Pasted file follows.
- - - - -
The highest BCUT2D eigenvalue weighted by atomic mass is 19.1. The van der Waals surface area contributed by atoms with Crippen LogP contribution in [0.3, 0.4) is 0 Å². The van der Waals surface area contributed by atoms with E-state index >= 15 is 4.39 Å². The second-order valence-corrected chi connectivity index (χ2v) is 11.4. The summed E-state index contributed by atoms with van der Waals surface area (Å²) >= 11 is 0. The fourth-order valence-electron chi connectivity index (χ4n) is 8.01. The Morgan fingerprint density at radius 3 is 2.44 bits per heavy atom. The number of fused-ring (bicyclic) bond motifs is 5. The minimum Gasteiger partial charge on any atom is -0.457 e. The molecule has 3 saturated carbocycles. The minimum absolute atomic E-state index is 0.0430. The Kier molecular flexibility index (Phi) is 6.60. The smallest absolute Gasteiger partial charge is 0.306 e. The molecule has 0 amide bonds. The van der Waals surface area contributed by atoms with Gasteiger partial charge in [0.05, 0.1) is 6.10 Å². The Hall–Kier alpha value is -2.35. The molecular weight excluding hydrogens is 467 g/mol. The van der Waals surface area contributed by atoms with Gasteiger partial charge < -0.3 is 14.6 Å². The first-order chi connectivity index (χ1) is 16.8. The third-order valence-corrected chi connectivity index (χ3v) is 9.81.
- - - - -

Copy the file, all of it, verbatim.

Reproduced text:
The highest BCUT2D eigenvalue weighted by atomic mass is 19.1. The van der Waals surface area contributed by atoms with Crippen LogP contribution in [0.3, 0.4) is 0 Å². The van der Waals surface area contributed by atoms with E-state index >= 15 is 4.39 Å². The second-order valence-corrected chi connectivity index (χ2v) is 11.4. The summed E-state index contributed by atoms with van der Waals surface area (Å²) >= 11 is 0. The fourth-order valence-electron chi connectivity index (χ4n) is 8.01. The Morgan fingerprint density at radius 3 is 2.44 bits per heavy atom. The number of fused-ring (bicyclic) bond motifs is 5. The minimum Gasteiger partial charge on any atom is -0.457 e. The molecule has 3 saturated carbocycles. The minimum absolute atomic E-state index is 0.0430. The Kier molecular flexibility index (Phi) is 6.60. The smallest absolute Gasteiger partial charge is 0.306 e. The molecule has 0 amide bonds. The van der Waals surface area contributed by atoms with Gasteiger partial charge in [0.05, 0.1) is 6.10 Å². The Hall–Kier alpha value is -2.35. The molecular weight excluding hydrogens is 467 g/mol. The van der Waals surface area contributed by atoms with Gasteiger partial charge < -0.3 is 14.6 Å². The first-order chi connectivity index (χ1) is 16.8. The third-order valence-corrected chi connectivity index (χ3v) is 9.81.